The biggest hurdle facing a movie like "Crouching Tiger, Hidden Dragon"
is the enthusiasm of its own fans. All the glowing reviews and critics'
awards bestowed on the production since it opened in limited release
last month may lead theatergoers to anticipate more than any film can
possibly deliver. If you go to "Crouching Tiger" expecting the moon and
the stars, you'll likely be disappointed. But if you're in the mood for
a beautifully photographed melodrama punctuated by dazzling martial arts
sequences, then get ready for some big fun.
Director Ang Lee, the man behind "The Wedding Banquet," "Eat Drink Man
Woman," "Sense and Sensibility" and "The Ice Storm," is known for his
meticulous approach to storytelling and "Crouching Tiger" represents his
most ambitious undertaking to date. Along with a series of thrilling
gravity-be-damned fight scenes, Lee presents a sumptuous tale of a
rebellious young woman, two aging warriors and a love-struck outlaw.
While the exposition isn't as buoyant as the action set pieces and
occasionally becomes a bit too stately, Lee adds humor and old fashioned
romance at just the right moments to balance things out.
Set in the early 19th century, the tale begins when revered warrior Li
Mu Bai (Chow Yun-fat) decides to put away his sword, a 400-year-old
blade called Green Destiny. He entrusts the legendary weapon to a friend
and fellow warrior, Yu Shu Lien (Michelle Yeoh), asking her to deliver
it to Beijing while he goes to visit the grave of his master.
In Beijing, Shu Lien meets Jen (Zhang Ziyi), a politician's bright young
daughter about to be forced into an arranged marriage. Desperately
unhappy with the direction her life is headed, Jen wishes she could
experience the adventures of a warrior and bonds with Shu Lien almost
Then all hell breaks loose.
Under the veil of night, a dark-clothed figure makes off with Green
Dragon. The guards shout the alarm and the chase begins, with Shu Lien
in pursuit of the thief. In an extraordinarily well-choreographed
sequence, they chase each other through the compound until the thief
springs onto a roof. In casual defiance of trivialities like gravity,
Shu Lien skitters up a wall and the two break out their best martial
arts moves, exchanging blows and leaping from rooftop to rooftop like
Superman in the early days. The sequence is breathtaking and just a hint
of things to come.
Each successive battle ups the visual ante, building to a showstopper
with warriors soaring up through a forest, where they duke it out on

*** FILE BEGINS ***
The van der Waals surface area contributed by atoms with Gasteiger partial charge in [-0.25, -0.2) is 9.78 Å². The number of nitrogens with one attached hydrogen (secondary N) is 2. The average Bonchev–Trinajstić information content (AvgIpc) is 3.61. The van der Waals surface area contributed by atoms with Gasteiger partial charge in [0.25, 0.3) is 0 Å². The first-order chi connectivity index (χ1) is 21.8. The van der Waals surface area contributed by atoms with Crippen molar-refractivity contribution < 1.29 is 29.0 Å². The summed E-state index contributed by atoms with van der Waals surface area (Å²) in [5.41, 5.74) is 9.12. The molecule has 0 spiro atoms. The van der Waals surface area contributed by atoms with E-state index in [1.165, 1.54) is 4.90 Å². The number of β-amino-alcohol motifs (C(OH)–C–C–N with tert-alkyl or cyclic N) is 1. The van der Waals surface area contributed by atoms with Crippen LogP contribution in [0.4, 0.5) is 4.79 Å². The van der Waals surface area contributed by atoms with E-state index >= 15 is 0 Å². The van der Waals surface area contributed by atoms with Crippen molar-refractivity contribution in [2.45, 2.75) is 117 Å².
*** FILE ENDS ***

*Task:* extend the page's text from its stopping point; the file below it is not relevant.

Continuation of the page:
impossibly thin treetop branches. I tried to sort out the internal logic
of these magnificent scenes and came up with the following: A warrior
cannot simply levitate at will, but can fly from one point to another as
long as he or she is in battle. To stay airborne, however, they must
come into contact with something physical every few seconds. It all
makes for absolutely spectacular eye candy, accented by a superb score
from Tan Dun, with cello solos by Yo-Yo Ma.
But don't make the mistake of dismissing the rest of the film as
between-battle filler. There's much more going on here than trippy
martial arts aerobatics. Like Jade Fox (Cheng Pei-pei), who murdered
Li's master and has plans for all the principal characters. Or the
long-repressed love between Li and Shu Lien, which threatens to break
into a full-fledged romance. Or Li and Shu Lien's attempts to become
mentors for the masked thief. Not enough? How about a dandy extended
flashback revealing the forbidden affair between Jen and long-haired
outlaw, Lo (Chang Chen), with the pair squabbling and smooching in the
Western China desert?
There's humor as well, particularly in a riotous sequence at a frontier
outpost where Jen dispatches a thug with one hand while eating dinner,
and then takes on a few dozen of his friends. The comic timing in this
sequence is letter perfect, with Ang Lee and company proving to be as
adept at slapstick as they are at everything else.
None of this could work, of course, without a stellar group of actors.
As Li, Chow Yun-fat, one of the most magnetic performers in the
business, gives an appropriately restrained performance, projecting
great inner strength along with an intense sense of regret. Michelle
Yeoh radiates grace and vitality as Shu Lien, and Zhang Ziyi makes Jen
explode with spit and thunder. As Lo, Chang Chen manages to seem at once
dashing and uncertain, while, in the pivotal role of Jade Fox, Cheng
Pei-pei is pure evil on a stick.
A friend of mine maintains that "Crouching Tiger, Hidden Dragon" is a
simply a contemporary martial arts movie with delusions of grandeur.
Having seen relatively few films in the genre, I have no idea whether or
not he is correct. But I do know that, despite a few slow spots, I love
what Ang Lee has done here. "Crouching Tiger, Hidden Dragon" is grand
entertainment on virtually every level and easily one of the best films
of 2000. Don't go by me, though. I'd hate for you to enter the theater
with unrealistic expectations.
Copyright © 2001 Edward Johnson-Ott